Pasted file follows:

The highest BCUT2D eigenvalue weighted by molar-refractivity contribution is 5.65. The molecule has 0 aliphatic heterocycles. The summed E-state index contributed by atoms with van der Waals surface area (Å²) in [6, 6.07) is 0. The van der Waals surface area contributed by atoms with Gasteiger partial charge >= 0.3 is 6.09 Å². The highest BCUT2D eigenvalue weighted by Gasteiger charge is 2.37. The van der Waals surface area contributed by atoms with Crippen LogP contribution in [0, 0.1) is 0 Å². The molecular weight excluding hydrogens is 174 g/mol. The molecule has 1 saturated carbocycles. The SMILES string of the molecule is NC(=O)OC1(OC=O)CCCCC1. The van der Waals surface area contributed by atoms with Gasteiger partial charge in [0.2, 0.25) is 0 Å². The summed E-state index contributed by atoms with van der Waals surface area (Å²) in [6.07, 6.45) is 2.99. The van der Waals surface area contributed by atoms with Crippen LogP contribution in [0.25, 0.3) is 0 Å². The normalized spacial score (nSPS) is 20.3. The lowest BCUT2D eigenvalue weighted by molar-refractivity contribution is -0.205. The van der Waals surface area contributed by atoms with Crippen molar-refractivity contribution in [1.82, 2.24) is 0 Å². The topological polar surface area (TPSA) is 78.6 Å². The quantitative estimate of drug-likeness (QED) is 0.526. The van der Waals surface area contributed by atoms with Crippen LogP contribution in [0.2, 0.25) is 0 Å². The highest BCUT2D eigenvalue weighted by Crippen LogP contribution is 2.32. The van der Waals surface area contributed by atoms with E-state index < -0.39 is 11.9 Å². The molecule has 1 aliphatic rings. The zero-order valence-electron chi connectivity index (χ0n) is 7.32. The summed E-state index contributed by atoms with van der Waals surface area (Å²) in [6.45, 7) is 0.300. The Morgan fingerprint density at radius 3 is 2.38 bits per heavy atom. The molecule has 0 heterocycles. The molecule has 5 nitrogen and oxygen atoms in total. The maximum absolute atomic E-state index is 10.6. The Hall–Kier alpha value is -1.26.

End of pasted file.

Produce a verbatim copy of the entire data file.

The highest BCUT2D eigenvalue weighted by molar-refractivity contribution is 5.65. The molecule has 0 aliphatic heterocycles. The summed E-state index contributed by atoms with van der Waals surface area (Å²) in [6, 6.07) is 0. The van der Waals surface area contributed by atoms with Gasteiger partial charge >= 0.3 is 6.09 Å². The highest BCUT2D eigenvalue weighted by Gasteiger charge is 2.37. The van der Waals surface area contributed by atoms with Crippen LogP contribution in [0, 0.1) is 0 Å². The molecular weight excluding hydrogens is 174 g/mol. The molecule has 1 saturated carbocycles. The SMILES string of the molecule is NC(=O)OC1(OC=O)CCCCC1. The van der Waals surface area contributed by atoms with Gasteiger partial charge in [0.2, 0.25) is 0 Å². The summed E-state index contributed by atoms with van der Waals surface area (Å²) in [6.07, 6.45) is 2.99. The van der Waals surface area contributed by atoms with Crippen LogP contribution in [0.25, 0.3) is 0 Å². The normalized spacial score (nSPS) is 20.3. The lowest BCUT2D eigenvalue weighted by molar-refractivity contribution is -0.205. The van der Waals surface area contributed by atoms with Crippen molar-refractivity contribution in [1.82, 2.24) is 0 Å². The topological polar surface area (TPSA) is 78.6 Å². The quantitative estimate of drug-likeness (QED) is 0.526. The van der Waals surface area contributed by atoms with Crippen LogP contribution in [0.2, 0.25) is 0 Å². The highest BCUT2D eigenvalue weighted by Crippen LogP contribution is 2.32. The van der Waals surface area contributed by atoms with E-state index < -0.39 is 11.9 Å². The molecule has 1 aliphatic rings. The zero-order valence-electron chi connectivity index (χ0n) is 7.32. The summed E-state index contributed by atoms with van der Waals surface area (Å²) in [6.45, 7) is 0.300. The Morgan fingerprint density at radius 3 is 2.38 bits per heavy atom. The molecule has 0 heterocycles. The molecule has 5 nitrogen and oxygen atoms in total. The maximum absolute atomic E-state index is 10.6. The Hall–Kier alpha value is -1.26.